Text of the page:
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The Screen and the Soul: Virtual Reality, Real Reality, and How Things Are

The Screen and the Soul: Virtual Reality, Real Reality, and How Things Are

Christopher Hauke

The Covid pandemic has required us to keep a broader social distance from one another and where possible to work from our homes. For psychotherapists this should be less of a problem, but it seems that taking up an alternative (using online technologies such as Zoom and Skype) to meeting clients in person has not been an easy transition for all psychotherapists to make.

With reliable broadband making a session online as clear and uninterrupted as if you were together in a consulting room, why do so many people still find that the online session (or any meeting for that matter), falls so far short of meeting in person? Many would say it is because one is ‘real’ and the other is an electronic screened version of the session and by implication not (as) ‘real.’

I have to add the ‘as’ because a computer screen and audio speakers are as solid, material and real as a person in front of us. And the image and voice of the person on the screen is an accurate version of the reality it has mediated and delivered to us through the software and broadband into the computer itself. Our senses are responding in exactly the same way to the audio signal and the screen image as our eyes would respond to the sight and voice of the person in front of us.

If we class the in-person meeting between two people in the same physical space as ‘reality,’ we need to call the online meeting a ‘virtual reality.’ What do we mean by the word ‘virtual’ when pairing it with ‘reality’?  The word virtual has had the meaning of ‘being something in essence or effect, though not actually or in fact’ since the mid-1400s and the term ‘virtual’ has been used in the computer sense of ‘not physically existing but made to appear by software’ since 1959. (Wikipedia 2021).

In discussing the difference between the two types of session, so far I have been broadly in line with that second definition—the software allows the client and the session to appear to our senses when it is not physically in front of us. The first and older definition is more interesting: although the person and session is not present ‘actually or in fact,’ what is present is something in essence or effect.

Given that most of us have switched to working in this way and by and large are still delivering effective psychotherapy (or indeed other activities, like teaching), the question arises as to how this can possibly work? How come an activity belonging to the field of personal human relations, specialising in the emotional, psychological, and symbolic understanding between two people and the internal understanding that accompanies this, can be conducted in any equivalent way if the two people do not physically encounter one another and have a dialogue for fifty minutes in the same space? Is the ‘virtually real’ as good a version as the ‘real’ one? If not and it is less good, in what way is it inferior and why? If the ‘virtual’ is as good, and maybe sometimes better, than the ‘real’ conditions, why might that be?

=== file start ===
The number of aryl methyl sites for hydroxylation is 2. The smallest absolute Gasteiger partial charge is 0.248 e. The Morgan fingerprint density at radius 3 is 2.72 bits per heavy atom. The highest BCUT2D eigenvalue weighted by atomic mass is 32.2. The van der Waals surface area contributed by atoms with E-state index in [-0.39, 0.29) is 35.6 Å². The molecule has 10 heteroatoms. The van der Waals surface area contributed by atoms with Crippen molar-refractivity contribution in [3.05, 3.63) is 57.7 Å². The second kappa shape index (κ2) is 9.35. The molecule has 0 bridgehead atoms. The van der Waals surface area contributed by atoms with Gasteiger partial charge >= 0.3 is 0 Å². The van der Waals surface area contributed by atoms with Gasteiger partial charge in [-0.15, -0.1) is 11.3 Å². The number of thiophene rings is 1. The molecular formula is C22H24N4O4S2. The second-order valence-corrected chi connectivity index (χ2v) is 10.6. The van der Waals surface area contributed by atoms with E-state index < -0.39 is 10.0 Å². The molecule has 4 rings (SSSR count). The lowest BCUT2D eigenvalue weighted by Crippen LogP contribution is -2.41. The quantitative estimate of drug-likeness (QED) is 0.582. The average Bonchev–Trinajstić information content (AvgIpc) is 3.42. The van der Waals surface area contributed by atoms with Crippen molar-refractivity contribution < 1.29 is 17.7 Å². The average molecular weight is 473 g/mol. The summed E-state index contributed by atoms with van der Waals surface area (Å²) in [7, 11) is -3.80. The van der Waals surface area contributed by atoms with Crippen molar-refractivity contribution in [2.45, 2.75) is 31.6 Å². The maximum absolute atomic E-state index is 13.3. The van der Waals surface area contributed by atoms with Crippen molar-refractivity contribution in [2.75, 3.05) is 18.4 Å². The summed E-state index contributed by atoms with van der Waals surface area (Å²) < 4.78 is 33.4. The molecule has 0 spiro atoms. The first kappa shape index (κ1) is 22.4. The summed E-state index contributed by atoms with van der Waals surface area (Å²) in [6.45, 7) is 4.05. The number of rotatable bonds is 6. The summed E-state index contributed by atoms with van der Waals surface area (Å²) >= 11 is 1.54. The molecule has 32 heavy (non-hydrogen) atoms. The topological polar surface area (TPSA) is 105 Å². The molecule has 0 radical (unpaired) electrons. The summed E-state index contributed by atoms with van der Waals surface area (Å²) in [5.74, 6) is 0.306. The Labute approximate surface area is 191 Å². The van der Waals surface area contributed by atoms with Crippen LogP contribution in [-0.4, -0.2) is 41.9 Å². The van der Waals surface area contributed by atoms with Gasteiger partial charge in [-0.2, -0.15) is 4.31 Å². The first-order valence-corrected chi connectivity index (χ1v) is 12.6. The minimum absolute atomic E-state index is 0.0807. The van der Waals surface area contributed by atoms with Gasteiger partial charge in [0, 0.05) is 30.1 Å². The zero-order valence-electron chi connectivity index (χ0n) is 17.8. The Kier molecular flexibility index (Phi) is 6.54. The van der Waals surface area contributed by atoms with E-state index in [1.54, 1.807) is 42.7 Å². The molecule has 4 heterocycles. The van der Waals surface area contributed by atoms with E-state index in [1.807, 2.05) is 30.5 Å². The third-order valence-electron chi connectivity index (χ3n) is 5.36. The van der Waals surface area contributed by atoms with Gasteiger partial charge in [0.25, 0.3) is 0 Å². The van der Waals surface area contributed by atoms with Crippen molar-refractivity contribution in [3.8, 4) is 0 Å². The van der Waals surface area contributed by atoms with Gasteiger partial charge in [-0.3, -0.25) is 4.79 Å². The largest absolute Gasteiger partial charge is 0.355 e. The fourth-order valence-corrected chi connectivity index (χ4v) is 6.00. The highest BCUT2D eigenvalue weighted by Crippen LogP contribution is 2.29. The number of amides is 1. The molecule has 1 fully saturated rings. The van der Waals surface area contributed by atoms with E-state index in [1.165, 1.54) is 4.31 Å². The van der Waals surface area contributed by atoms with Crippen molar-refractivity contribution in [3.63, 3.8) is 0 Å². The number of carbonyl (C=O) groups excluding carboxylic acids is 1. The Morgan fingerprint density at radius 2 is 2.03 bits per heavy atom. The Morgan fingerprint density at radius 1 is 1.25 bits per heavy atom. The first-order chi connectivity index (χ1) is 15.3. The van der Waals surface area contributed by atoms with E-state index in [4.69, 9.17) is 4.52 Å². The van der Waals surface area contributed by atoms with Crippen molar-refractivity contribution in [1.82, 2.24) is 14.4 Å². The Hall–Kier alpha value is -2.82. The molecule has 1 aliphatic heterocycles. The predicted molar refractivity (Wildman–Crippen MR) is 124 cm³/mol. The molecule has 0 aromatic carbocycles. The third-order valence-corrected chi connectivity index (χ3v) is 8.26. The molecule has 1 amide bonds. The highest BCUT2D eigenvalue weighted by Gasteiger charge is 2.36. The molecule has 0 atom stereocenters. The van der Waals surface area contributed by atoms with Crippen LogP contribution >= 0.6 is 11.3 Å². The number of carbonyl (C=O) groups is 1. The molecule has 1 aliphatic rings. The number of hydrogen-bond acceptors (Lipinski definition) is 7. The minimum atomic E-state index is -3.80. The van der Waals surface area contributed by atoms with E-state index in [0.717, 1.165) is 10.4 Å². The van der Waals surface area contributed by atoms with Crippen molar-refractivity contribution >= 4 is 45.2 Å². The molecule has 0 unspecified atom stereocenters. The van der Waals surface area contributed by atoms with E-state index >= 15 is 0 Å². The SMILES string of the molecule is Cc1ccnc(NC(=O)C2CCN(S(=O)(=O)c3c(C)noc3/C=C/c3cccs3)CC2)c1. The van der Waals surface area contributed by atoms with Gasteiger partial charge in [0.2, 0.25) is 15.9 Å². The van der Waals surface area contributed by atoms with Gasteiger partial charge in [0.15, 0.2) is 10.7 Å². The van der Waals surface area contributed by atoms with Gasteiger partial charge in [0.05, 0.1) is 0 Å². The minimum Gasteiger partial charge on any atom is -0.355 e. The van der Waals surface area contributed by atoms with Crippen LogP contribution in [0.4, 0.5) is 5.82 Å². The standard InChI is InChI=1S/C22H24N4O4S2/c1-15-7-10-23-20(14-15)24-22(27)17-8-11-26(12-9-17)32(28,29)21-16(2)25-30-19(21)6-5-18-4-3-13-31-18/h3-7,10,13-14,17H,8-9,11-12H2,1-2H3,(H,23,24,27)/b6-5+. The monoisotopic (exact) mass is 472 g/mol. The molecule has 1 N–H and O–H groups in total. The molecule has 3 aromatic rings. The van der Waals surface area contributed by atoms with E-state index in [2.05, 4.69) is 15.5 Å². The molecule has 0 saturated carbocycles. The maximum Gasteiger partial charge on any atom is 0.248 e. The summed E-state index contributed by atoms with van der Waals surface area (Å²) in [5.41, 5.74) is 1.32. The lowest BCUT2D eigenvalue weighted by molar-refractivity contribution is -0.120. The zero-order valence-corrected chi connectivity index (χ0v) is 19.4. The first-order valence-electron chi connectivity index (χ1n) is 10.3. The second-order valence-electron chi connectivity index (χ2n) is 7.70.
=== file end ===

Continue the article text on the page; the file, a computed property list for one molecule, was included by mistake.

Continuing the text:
Psychotherapists are keen to banter this question around and find all sorts of reasons for one side or the other, with the gold medal usually going to the ‘real’ in-person session. But maybe we are asking a redundant question. Maybe our assumption that there is a ‘real’ version and there is a ‘virtual’ version (let alone that one is ‘better’ than the other) is wrong to begin with.

I would like to lay out three approaches to this question. These go broadly beyond the rather parochial arguments around what is needed for a psychotherapy session to work, but they will still have a certain bearing on how online work in general is seen.

The first derives from the philosophical implications arising from quantum physics and other fields as analysed by David Deutsch in his book The Fabric of Reality (Deutsch, 1997). The second approach digs further into philosophical implications around the nature of what is real and discusses the idea that material reality is not an objective fact but is only known through being rendered in consciousness and therefore consciousness is all there is. This is known as metaphysical idealism. Here I rely mainly on Bernardo Kastrup’s (Kastrup 2020, 2021) work especially his understanding of both Schopenhauer’s The World as Will and Representation and of Jung’s metaphysics.

Lastly, when involved in our ‘virtual’ session we need to remember we are watching a screen and listening to those appearing on it in front of us. Of course this is what we do when we watch a film or documentary which have long been delivering ‘reality’ to us in this form. And yet no one is saying we should abandon this activity and seek out the ‘real’ version as the only authentic one. No, far from it. We enjoy immersing ourselves in these ‘virtual realities’ So I will finish with discussing the bio-evolutionary ideas around visual perception, meaning and affordance (Gibson, 1979) in relation to the film experience. In doing so I will bring us back to that definition of virtual which flagged it as something in essence or effect. This may put the idea of the ‘real reality’ and the ‘virtual reality’ in a new perspective.

The Criteria for Reality
We are starting with the idea that the in-person session where our senses experience another person directly is actually real, while the session experienced through software and a computer screen is not real, or, at least, not as real. This judgement requires us to have criteria for reality.